Sunrise brief: 400 MWh BESS from AES enters service


AES Corp. said that its Alamitos battery energy storage system is now in service. The BESS, a stand-alone energy storage facility for local capacity, will provide up to 400 MWh of energy to Southern California Edison customers.

The facility includes Advancion 5 batteries provided by Fluence, an AES and Siemens joint venture.

AES recently announced the merger of sPower, a leading solar energy provider, into its AES Clean Energy business. That business line now manages projects that are operational, under construction, and under development, including the operation of around 2.5 GW of renewable projects with nearly half located in California and a contracted 2.6 GW pipeline nationwide with almost 20% of them in California.

The AES Alamitos BESS is contracted under a 20-year power purchase agreement with SCE and is located at the AES Alamitos Energy Center.

Romeo romances Republic

A little more than a month after electric truck maker Nikola and Republic Service fell out of love over a plan to electrify trash trucks, Romeo Power has wooed Republic into a new, initially less ambitious relationship.

The pair entered into a Strategic Alliance Agreement to develop Romeo Power’s battery technology for use in Republic’s electric garbage trucks.

As part of the Agreement, senior leaders from each company will sit on a steering committee that will monitor and guide the alliance. The companies will work to determine the key performance metrics of Romeo Power’s battery packs that will suit Republic’s specific needs.

The deal that fell apart in December with Nikola would have included 2,500 trucks.

Nikola Corp.

As part of the Agreement, the two agreed to a retrofit test program. Diesel engines and related components will be removed from two of Republic’s vehicles and replaced with electric motors and Romeo Power battery packs, with a goal of delivering the retrofitted trucks by the end of 2021.

Tim Stuart, Chief Operating Officer of Republic Services, also joined the Board of Directors of Romeo Power.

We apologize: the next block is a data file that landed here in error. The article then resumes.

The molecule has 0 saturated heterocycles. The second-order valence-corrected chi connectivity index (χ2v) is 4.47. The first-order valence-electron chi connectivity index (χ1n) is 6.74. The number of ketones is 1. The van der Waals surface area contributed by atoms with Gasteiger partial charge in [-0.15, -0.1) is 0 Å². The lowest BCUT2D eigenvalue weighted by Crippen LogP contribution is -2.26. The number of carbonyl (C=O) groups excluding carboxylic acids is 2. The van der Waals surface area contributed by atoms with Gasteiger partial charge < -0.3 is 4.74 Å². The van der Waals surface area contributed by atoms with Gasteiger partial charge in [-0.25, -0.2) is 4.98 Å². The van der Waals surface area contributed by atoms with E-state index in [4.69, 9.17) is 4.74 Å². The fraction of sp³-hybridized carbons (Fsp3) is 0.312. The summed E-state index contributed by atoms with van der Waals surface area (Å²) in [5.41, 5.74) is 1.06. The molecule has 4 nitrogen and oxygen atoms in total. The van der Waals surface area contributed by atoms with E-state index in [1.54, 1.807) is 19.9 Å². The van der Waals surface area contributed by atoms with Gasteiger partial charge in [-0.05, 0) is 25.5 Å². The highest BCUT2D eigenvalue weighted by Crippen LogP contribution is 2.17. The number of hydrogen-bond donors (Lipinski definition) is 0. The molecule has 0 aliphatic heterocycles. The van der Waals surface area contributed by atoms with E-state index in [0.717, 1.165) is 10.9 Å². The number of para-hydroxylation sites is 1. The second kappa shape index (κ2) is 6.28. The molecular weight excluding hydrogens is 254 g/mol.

Romeo Power has a 7 GWh-capable manufacturing facility in Los Angeles. Its core product is focused on the medium-duty short haul and heavy-duty long haul trucking markets.

In December, Nikola Corp. and Republic scrapped their collaboration on refuse truck development. The pair had been working to design and build a refuse truck based on a zero-emissions battery-electric drive platform and body. Republic planned to buy 2,500 electric trucks from Nikola with the potential for up to 5,000 orders. Initial testing was to have begun in Arizona and California, with wider-scale testing in 2022 and full deployment by 2023.

20 for 20 named by Lux

Energy consultancy Lux Research published a top 20 list of startups in 2020. Companies were evaluated based on their technology, business strategy, leadership, and market positioning. Startups were categorized into four trend areas: evolving energy networks, industry decarbonization, optimal use of resources, and future energy for mobility.

The startups include Ampaire, Amply Power, CarbonCure Technologies, Cheesecake Energy, Cuculus, EnergySource Minerals, Framergy, Greenbird Integration Technology, Ionic Materials, Lithium Americas, Lithium Werks, MagniX, Onzo, Peak Power, Piclo, PolyPlus Battery, SolidEnergy Systems, Svante, UniEnergy Technologies, and Virta.

ReneSola raises $250 million

ReneSola closed its previously announced registered direct offering of 10 million American Depositary Shares, each representing 10 ordinary shares, at a purchase price of $25.00 per ADS. H.C. Wainwright & Co. acted as the exclusive placement agent for the offering. Roth Capital Partners and Raymond James acted as financial advisors in the offering. The company said it will use the net proceeds to expand its solar project pipeline (including combined solar/storage initiatives), fund possible strategic acquisitions, and meet general working capital needs.

Regulators green light EV charging plan

The New Jersey Board of Public Utilities approved a settlement that will enable utility PSE&G to develop electric vehicle charging infrastructure in the state.

The utility said that it will invest $166 million over six years to help build out the state’s EV charging infrastructure. The investments are designed to increase the availability of vehicle charging and ease range anxiety, the fear that an electric vehicle will run out of power before reaching a place to plug in.

PSE&G said it will not own the EV charging devices.


The program includes supporting the infrastructure for residential charging equipment, EV chargers at multifamily buildings, government facilities and at public parking lots, as well as fast charging infrastructure along high-traffic corridors such as the New Jersey Turnpike and Garden State Parkway. The program also includes provisions for discounted charging during off-peak hours.

The utility will not own EV chargers, but instead will support the infrastructure needed to place chargers throughout its service territory.

The regulatory action follows its approval in September of the utility’s $1 billion investment in energy efficiency, and its decision earlier in January to allow PSE&G to invest approximately $700 million to provide its 2.3 million electric customers with smart meters.

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